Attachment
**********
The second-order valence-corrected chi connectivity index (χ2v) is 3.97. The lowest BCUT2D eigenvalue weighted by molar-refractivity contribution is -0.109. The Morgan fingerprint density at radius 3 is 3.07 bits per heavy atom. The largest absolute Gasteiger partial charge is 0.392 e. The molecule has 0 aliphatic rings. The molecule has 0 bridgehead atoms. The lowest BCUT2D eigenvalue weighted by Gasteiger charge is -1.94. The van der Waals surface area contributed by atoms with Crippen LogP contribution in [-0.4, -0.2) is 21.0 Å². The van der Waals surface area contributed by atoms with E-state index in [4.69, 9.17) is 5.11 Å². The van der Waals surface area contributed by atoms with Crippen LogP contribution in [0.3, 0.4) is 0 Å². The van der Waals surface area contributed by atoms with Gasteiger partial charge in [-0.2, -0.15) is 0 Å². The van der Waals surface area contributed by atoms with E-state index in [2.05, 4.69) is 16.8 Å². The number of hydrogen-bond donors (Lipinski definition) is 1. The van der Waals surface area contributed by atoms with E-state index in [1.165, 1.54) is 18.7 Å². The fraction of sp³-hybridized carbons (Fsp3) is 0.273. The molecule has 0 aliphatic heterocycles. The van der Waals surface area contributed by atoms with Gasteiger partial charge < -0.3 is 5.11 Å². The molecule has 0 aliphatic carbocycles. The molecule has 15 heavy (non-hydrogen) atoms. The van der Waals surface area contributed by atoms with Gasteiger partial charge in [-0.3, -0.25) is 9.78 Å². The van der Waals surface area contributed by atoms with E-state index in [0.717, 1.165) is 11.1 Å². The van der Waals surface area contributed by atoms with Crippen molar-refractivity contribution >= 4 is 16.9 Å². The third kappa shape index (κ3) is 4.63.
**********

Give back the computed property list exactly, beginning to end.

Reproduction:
The second-order valence-corrected chi connectivity index (χ2v) is 3.97. The lowest BCUT2D eigenvalue weighted by molar-refractivity contribution is -0.109. The Morgan fingerprint density at radius 3 is 3.07 bits per heavy atom. The largest absolute Gasteiger partial charge is 0.392 e. The molecule has 0 aliphatic rings. The molecule has 0 bridgehead atoms. The lowest BCUT2D eigenvalue weighted by Gasteiger charge is -1.94. The van der Waals surface area contributed by atoms with Crippen LogP contribution in [-0.4, -0.2) is 21.0 Å². The van der Waals surface area contributed by atoms with E-state index in [4.69, 9.17) is 5.11 Å². The van der Waals surface area contributed by atoms with Crippen LogP contribution in [0.3, 0.4) is 0 Å². The van der Waals surface area contributed by atoms with Gasteiger partial charge in [-0.2, -0.15) is 0 Å². The van der Waals surface area contributed by atoms with E-state index in [2.05, 4.69) is 16.8 Å². The number of hydrogen-bond donors (Lipinski definition) is 1. The van der Waals surface area contributed by atoms with E-state index in [1.165, 1.54) is 18.7 Å². The fraction of sp³-hybridized carbons (Fsp3) is 0.273. The molecule has 0 aliphatic heterocycles. The van der Waals surface area contributed by atoms with Gasteiger partial charge < -0.3 is 5.11 Å². The molecule has 0 aliphatic carbocycles. The molecule has 15 heavy (non-hydrogen) atoms. The van der Waals surface area contributed by atoms with Gasteiger partial charge in [-0.3, -0.25) is 9.78 Å². The van der Waals surface area contributed by atoms with E-state index in [0.717, 1.165) is 11.1 Å². The van der Waals surface area contributed by atoms with Crippen molar-refractivity contribution >= 4 is 16.9 Å². The third kappa shape index (κ3) is 4.63.